My monthly IT bill for my law firm is $25. I pay it to Linode for a virtual linux server, and everything else runs on that. Since I like open source, and it just works, I thought I would share for other firms that might consider doing something similar. A lot of this is predicated on knowing some linux system administration, which I know from my previous life as a software developer. But still, maybe someone in your firm, or someone you know, can set you up. It might even be worth paying for those services up front to avoid having recurring costs. Here is what I use:
- Website. Wordpress. We shopped around ThemeForest until we found a theme that we liked.
- Linux server. We have an Ubuntu server hosted on Linode. Linode has great uptime and service, and there is lots of documentation and how-tos for Ubuntu online. Installing software with apt-get is really easy.
- Email server. Postfix/Dovecot. Comes pre-installed on linux.
- Email client. Thunderbird.
- Webmail. Roundcube. Make sure you only access this and other web-based services over https; get an ssl certificate from GoDaddy.
- Task Management. MyTinyTodo (or a fork with continued development on github). We put all of our tasks in the same installation of this, usually add dates to tasks to determine priority, and either tag them or start with our initial to indicate whose task it is. Because we share the same installation, we can each see what the others are working on. If you don’t have your own server to install this on, Joe has made a site where you can get your own free installation called nanotodo.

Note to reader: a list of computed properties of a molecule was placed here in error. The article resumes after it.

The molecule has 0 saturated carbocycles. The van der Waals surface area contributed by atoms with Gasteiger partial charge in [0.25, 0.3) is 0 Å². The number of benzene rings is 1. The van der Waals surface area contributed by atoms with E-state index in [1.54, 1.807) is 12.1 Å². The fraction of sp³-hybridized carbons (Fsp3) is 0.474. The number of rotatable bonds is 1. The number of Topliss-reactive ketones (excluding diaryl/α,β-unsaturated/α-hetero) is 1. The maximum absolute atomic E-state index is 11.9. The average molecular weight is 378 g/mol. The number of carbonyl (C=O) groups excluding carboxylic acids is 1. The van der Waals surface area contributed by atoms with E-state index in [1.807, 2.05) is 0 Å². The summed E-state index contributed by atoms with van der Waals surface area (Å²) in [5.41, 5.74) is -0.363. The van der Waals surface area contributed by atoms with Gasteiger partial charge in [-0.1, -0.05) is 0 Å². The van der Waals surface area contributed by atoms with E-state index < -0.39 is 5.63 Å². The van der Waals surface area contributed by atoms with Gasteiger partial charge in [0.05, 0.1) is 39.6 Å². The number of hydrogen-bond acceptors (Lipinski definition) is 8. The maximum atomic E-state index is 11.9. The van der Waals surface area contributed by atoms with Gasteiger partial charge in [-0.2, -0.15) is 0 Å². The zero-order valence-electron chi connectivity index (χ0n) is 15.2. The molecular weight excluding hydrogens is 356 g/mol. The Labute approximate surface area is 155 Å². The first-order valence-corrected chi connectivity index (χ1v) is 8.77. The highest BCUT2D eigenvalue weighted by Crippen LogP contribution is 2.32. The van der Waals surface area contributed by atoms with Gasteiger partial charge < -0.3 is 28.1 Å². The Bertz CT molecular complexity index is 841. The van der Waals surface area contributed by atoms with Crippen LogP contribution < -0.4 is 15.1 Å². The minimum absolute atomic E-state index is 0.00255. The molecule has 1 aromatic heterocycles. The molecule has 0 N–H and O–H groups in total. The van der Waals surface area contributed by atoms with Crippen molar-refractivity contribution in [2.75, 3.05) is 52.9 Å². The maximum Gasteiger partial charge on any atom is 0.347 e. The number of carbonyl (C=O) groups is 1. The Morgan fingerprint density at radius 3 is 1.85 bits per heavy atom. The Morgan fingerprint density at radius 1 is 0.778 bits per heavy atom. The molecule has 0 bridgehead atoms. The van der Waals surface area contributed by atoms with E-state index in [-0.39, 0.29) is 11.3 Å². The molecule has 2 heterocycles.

- Document storage, versioning, and sharing. Subversion (server) and TortoiseSVN (client). TortoiseSVN is pretty intuitive even for non-technical folks, although re-organizing files is sometimes difficult. Creating conventions for naming an organizing files helps, such as numbering client files and putting frequently used templates in one place.
For document editing I still use Microsoft Word. It’s just pretty necessary to be using the exact same software that opposing counsel is using, and our clients are using, so that track changes and commenting come out consistently. I’d like to try using LibreOffice, but I don’t really want to send off a document where my changes might not show up correctly. For invoicing I use timecat, an open-source time-tracking and invoicing software that I wrote.